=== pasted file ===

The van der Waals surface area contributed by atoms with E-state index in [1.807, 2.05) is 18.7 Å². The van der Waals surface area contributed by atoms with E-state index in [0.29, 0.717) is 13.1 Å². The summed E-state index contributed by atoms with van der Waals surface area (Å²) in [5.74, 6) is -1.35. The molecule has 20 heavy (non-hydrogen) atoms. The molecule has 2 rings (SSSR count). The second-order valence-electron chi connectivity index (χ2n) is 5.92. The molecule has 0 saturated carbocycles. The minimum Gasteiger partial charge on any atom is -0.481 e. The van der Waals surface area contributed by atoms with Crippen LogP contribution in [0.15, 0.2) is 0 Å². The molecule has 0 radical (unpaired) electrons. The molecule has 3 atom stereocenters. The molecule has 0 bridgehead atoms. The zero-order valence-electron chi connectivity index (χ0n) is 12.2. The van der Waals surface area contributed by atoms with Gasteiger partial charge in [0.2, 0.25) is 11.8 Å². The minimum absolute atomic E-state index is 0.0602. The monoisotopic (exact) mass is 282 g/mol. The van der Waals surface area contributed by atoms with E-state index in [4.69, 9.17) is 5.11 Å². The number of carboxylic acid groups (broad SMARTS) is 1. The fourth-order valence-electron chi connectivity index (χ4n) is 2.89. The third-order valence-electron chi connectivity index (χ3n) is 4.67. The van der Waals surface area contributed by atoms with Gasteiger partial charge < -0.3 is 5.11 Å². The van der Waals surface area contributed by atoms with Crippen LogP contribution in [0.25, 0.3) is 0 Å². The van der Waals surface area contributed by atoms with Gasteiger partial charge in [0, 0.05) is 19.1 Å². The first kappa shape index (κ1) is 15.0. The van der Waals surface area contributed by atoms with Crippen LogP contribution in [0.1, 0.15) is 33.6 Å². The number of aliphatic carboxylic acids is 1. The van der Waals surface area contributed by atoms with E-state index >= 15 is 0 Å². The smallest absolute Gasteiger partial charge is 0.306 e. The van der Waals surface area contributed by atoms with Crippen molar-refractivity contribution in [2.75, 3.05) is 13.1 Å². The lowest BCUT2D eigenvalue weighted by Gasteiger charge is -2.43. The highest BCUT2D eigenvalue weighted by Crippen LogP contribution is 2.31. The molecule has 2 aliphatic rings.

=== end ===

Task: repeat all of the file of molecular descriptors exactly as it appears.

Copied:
The van der Waals surface area contributed by atoms with E-state index in [1.807, 2.05) is 18.7 Å². The van der Waals surface area contributed by atoms with E-state index in [0.29, 0.717) is 13.1 Å². The summed E-state index contributed by atoms with van der Waals surface area (Å²) in [5.74, 6) is -1.35. The molecule has 20 heavy (non-hydrogen) atoms. The molecule has 2 rings (SSSR count). The second-order valence-electron chi connectivity index (χ2n) is 5.92. The molecule has 0 saturated carbocycles. The minimum Gasteiger partial charge on any atom is -0.481 e. The van der Waals surface area contributed by atoms with Crippen LogP contribution in [0.15, 0.2) is 0 Å². The molecule has 0 radical (unpaired) electrons. The molecule has 3 atom stereocenters. The molecule has 0 bridgehead atoms. The zero-order valence-electron chi connectivity index (χ0n) is 12.2. The van der Waals surface area contributed by atoms with Gasteiger partial charge in [0.2, 0.25) is 11.8 Å². The minimum absolute atomic E-state index is 0.0602. The monoisotopic (exact) mass is 282 g/mol. The van der Waals surface area contributed by atoms with E-state index in [4.69, 9.17) is 5.11 Å². The number of carboxylic acid groups (broad SMARTS) is 1. The fourth-order valence-electron chi connectivity index (χ4n) is 2.89. The third-order valence-electron chi connectivity index (χ3n) is 4.67. The van der Waals surface area contributed by atoms with Gasteiger partial charge < -0.3 is 5.11 Å². The van der Waals surface area contributed by atoms with Crippen LogP contribution in [0.25, 0.3) is 0 Å². The van der Waals surface area contributed by atoms with Gasteiger partial charge in [0, 0.05) is 19.1 Å². The first kappa shape index (κ1) is 15.0. The van der Waals surface area contributed by atoms with Crippen LogP contribution in [0.1, 0.15) is 33.6 Å². The number of aliphatic carboxylic acids is 1. The van der Waals surface area contributed by atoms with E-state index >= 15 is 0 Å². The smallest absolute Gasteiger partial charge is 0.306 e. The van der Waals surface area contributed by atoms with Crippen molar-refractivity contribution in [2.75, 3.05) is 13.1 Å². The lowest BCUT2D eigenvalue weighted by Gasteiger charge is -2.43. The highest BCUT2D eigenvalue weighted by Crippen LogP contribution is 2.31. The molecule has 2 aliphatic rings.